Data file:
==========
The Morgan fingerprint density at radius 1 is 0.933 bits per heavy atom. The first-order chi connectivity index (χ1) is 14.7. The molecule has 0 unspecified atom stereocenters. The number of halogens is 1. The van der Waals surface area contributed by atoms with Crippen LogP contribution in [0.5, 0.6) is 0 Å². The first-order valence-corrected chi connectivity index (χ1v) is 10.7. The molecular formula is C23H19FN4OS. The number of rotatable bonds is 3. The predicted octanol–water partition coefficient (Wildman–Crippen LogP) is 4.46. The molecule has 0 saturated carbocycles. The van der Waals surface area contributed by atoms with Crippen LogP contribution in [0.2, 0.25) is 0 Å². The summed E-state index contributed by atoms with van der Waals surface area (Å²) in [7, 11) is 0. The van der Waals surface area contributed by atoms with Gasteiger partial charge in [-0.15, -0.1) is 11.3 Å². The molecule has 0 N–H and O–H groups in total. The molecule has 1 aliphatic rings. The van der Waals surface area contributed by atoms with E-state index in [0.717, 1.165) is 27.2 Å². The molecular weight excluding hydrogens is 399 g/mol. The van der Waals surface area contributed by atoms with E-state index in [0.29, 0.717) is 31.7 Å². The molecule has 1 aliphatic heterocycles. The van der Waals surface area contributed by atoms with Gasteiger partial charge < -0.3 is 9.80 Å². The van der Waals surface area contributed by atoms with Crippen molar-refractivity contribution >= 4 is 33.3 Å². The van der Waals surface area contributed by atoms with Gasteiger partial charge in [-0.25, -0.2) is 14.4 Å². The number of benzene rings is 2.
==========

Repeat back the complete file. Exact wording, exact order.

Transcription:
The Morgan fingerprint density at radius 1 is 0.933 bits per heavy atom. The first-order chi connectivity index (χ1) is 14.7. The molecule has 0 unspecified atom stereocenters. The number of halogens is 1. The van der Waals surface area contributed by atoms with Crippen LogP contribution in [0.5, 0.6) is 0 Å². The first-order valence-corrected chi connectivity index (χ1v) is 10.7. The molecular formula is C23H19FN4OS. The number of rotatable bonds is 3. The predicted octanol–water partition coefficient (Wildman–Crippen LogP) is 4.46. The molecule has 0 saturated carbocycles. The van der Waals surface area contributed by atoms with Crippen LogP contribution in [0.2, 0.25) is 0 Å². The summed E-state index contributed by atoms with van der Waals surface area (Å²) in [7, 11) is 0. The van der Waals surface area contributed by atoms with Gasteiger partial charge in [-0.15, -0.1) is 11.3 Å². The molecule has 0 N–H and O–H groups in total. The molecule has 1 aliphatic rings. The van der Waals surface area contributed by atoms with E-state index in [0.717, 1.165) is 27.2 Å². The molecular weight excluding hydrogens is 399 g/mol. The van der Waals surface area contributed by atoms with E-state index in [0.29, 0.717) is 31.7 Å². The molecule has 1 aliphatic heterocycles. The van der Waals surface area contributed by atoms with Gasteiger partial charge < -0.3 is 9.80 Å². The van der Waals surface area contributed by atoms with Crippen molar-refractivity contribution >= 4 is 33.3 Å². The van der Waals surface area contributed by atoms with Gasteiger partial charge in [-0.25, -0.2) is 14.4 Å². The number of benzene rings is 2.